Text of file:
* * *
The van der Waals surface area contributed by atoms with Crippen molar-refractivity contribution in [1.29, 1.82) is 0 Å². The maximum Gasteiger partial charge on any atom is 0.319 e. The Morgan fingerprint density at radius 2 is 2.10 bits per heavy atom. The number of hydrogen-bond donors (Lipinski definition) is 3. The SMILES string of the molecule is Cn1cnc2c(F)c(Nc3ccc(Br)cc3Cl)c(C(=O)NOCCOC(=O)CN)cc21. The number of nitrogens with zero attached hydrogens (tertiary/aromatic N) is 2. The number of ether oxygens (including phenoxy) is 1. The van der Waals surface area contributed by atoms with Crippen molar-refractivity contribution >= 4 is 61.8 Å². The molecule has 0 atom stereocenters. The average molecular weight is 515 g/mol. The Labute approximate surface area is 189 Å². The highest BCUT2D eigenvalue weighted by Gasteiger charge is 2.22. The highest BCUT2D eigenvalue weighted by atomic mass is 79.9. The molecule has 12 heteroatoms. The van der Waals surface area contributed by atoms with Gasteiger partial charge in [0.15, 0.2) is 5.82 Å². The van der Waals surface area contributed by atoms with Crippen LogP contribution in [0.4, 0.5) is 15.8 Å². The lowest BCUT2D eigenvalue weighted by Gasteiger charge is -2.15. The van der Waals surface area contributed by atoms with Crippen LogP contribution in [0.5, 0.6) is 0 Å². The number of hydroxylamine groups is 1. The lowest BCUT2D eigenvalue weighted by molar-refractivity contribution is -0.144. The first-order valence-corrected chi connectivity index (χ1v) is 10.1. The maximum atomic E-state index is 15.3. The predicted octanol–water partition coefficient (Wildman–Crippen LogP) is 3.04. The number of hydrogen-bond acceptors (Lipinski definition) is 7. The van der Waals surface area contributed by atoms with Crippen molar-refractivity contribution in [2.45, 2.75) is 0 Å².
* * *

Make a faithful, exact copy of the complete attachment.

The van der Waals surface area contributed by atoms with Crippen molar-refractivity contribution in [1.29, 1.82) is 0 Å². The maximum Gasteiger partial charge on any atom is 0.319 e. The Morgan fingerprint density at radius 2 is 2.10 bits per heavy atom. The number of hydrogen-bond donors (Lipinski definition) is 3. The SMILES string of the molecule is Cn1cnc2c(F)c(Nc3ccc(Br)cc3Cl)c(C(=O)NOCCOC(=O)CN)cc21. The number of nitrogens with zero attached hydrogens (tertiary/aromatic N) is 2. The number of ether oxygens (including phenoxy) is 1. The van der Waals surface area contributed by atoms with Crippen molar-refractivity contribution >= 4 is 61.8 Å². The molecule has 0 atom stereocenters. The average molecular weight is 515 g/mol. The Labute approximate surface area is 189 Å². The highest BCUT2D eigenvalue weighted by Gasteiger charge is 2.22. The highest BCUT2D eigenvalue weighted by atomic mass is 79.9. The molecule has 12 heteroatoms. The van der Waals surface area contributed by atoms with Gasteiger partial charge in [0.15, 0.2) is 5.82 Å². The van der Waals surface area contributed by atoms with Crippen LogP contribution in [0.4, 0.5) is 15.8 Å². The lowest BCUT2D eigenvalue weighted by Gasteiger charge is -2.15. The van der Waals surface area contributed by atoms with Crippen LogP contribution in [0.5, 0.6) is 0 Å². The number of hydroxylamine groups is 1. The lowest BCUT2D eigenvalue weighted by molar-refractivity contribution is -0.144. The first-order valence-corrected chi connectivity index (χ1v) is 10.1. The maximum atomic E-state index is 15.3. The predicted octanol–water partition coefficient (Wildman–Crippen LogP) is 3.04. The number of hydrogen-bond acceptors (Lipinski definition) is 7. The van der Waals surface area contributed by atoms with Crippen molar-refractivity contribution in [2.45, 2.75) is 0 Å².